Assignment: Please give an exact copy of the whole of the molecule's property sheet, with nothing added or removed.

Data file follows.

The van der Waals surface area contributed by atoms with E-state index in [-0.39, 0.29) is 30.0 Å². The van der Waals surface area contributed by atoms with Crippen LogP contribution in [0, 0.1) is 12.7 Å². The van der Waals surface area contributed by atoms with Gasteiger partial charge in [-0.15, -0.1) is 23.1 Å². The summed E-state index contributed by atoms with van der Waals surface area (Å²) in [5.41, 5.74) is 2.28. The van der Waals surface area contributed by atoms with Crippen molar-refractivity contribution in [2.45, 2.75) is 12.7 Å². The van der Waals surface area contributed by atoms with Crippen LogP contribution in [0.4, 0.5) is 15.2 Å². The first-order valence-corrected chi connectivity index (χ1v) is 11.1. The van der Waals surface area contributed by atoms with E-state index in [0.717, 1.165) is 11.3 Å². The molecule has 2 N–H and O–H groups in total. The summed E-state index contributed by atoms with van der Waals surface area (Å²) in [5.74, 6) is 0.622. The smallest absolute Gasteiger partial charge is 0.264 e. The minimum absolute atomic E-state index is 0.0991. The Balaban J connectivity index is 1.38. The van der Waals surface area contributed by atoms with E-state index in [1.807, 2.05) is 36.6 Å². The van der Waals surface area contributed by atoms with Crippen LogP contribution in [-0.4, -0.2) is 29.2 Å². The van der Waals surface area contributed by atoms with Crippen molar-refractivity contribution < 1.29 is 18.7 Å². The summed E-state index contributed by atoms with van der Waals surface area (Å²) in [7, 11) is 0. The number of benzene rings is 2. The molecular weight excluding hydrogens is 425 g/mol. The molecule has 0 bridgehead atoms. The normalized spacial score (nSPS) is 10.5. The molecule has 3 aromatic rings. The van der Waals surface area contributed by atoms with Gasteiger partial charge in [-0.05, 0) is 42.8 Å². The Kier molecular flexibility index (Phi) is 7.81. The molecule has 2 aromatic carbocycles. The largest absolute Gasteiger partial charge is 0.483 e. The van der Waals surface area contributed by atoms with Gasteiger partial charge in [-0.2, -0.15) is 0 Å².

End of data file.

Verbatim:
The van der Waals surface area contributed by atoms with E-state index in [-0.39, 0.29) is 30.0 Å². The van der Waals surface area contributed by atoms with Crippen LogP contribution in [0, 0.1) is 12.7 Å². The van der Waals surface area contributed by atoms with Gasteiger partial charge in [-0.15, -0.1) is 23.1 Å². The summed E-state index contributed by atoms with van der Waals surface area (Å²) in [5.41, 5.74) is 2.28. The van der Waals surface area contributed by atoms with Crippen molar-refractivity contribution in [2.45, 2.75) is 12.7 Å². The van der Waals surface area contributed by atoms with Crippen LogP contribution in [0.4, 0.5) is 15.2 Å². The first-order valence-corrected chi connectivity index (χ1v) is 11.1. The van der Waals surface area contributed by atoms with E-state index in [0.717, 1.165) is 11.3 Å². The molecule has 2 N–H and O–H groups in total. The summed E-state index contributed by atoms with van der Waals surface area (Å²) in [5.74, 6) is 0.622. The smallest absolute Gasteiger partial charge is 0.264 e. The minimum absolute atomic E-state index is 0.0991. The Balaban J connectivity index is 1.38. The van der Waals surface area contributed by atoms with E-state index in [1.807, 2.05) is 36.6 Å². The van der Waals surface area contributed by atoms with Crippen LogP contribution in [-0.4, -0.2) is 29.2 Å². The van der Waals surface area contributed by atoms with Crippen molar-refractivity contribution < 1.29 is 18.7 Å². The summed E-state index contributed by atoms with van der Waals surface area (Å²) in [7, 11) is 0. The number of benzene rings is 2. The molecular weight excluding hydrogens is 425 g/mol. The molecule has 0 bridgehead atoms. The normalized spacial score (nSPS) is 10.5. The molecule has 3 aromatic rings. The van der Waals surface area contributed by atoms with Gasteiger partial charge in [-0.05, 0) is 42.8 Å². The Kier molecular flexibility index (Phi) is 7.81. The molecule has 2 aromatic carbocycles. The largest absolute Gasteiger partial charge is 0.483 e. The van der Waals surface area contributed by atoms with Gasteiger partial charge in [-0.2, -0.15) is 0 Å².